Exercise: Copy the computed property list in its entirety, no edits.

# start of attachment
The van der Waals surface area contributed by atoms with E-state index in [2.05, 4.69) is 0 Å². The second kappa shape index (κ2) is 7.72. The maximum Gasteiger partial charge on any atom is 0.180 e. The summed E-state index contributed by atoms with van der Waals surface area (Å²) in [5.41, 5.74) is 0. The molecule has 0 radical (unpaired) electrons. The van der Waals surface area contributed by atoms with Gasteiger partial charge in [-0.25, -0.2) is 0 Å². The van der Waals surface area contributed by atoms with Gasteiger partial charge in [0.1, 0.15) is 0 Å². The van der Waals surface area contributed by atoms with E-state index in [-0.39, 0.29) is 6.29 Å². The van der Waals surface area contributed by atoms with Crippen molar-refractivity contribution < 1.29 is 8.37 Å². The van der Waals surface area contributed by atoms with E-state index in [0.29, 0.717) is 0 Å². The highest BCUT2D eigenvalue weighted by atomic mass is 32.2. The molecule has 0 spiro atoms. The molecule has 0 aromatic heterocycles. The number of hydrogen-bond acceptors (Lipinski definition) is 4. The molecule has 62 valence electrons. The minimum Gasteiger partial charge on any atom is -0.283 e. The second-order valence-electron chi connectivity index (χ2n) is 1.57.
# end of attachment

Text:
The van der Waals surface area contributed by atoms with E-state index in [2.05, 4.69) is 0 Å². The second kappa shape index (κ2) is 7.72. The maximum Gasteiger partial charge on any atom is 0.180 e. The summed E-state index contributed by atoms with van der Waals surface area (Å²) in [5.41, 5.74) is 0. The molecule has 0 radical (unpaired) electrons. The van der Waals surface area contributed by atoms with Gasteiger partial charge in [-0.25, -0.2) is 0 Å². The van der Waals surface area contributed by atoms with Gasteiger partial charge in [0.1, 0.15) is 0 Å². The van der Waals surface area contributed by atoms with E-state index in [-0.39, 0.29) is 6.29 Å². The van der Waals surface area contributed by atoms with Crippen molar-refractivity contribution < 1.29 is 8.37 Å². The van der Waals surface area contributed by atoms with E-state index in [0.29, 0.717) is 0 Å². The highest BCUT2D eigenvalue weighted by atomic mass is 32.2. The molecule has 0 spiro atoms. The molecule has 0 aromatic heterocycles. The number of hydrogen-bond acceptors (Lipinski definition) is 4. The molecule has 62 valence electrons. The minimum Gasteiger partial charge on any atom is -0.283 e. The second-order valence-electron chi connectivity index (χ2n) is 1.57.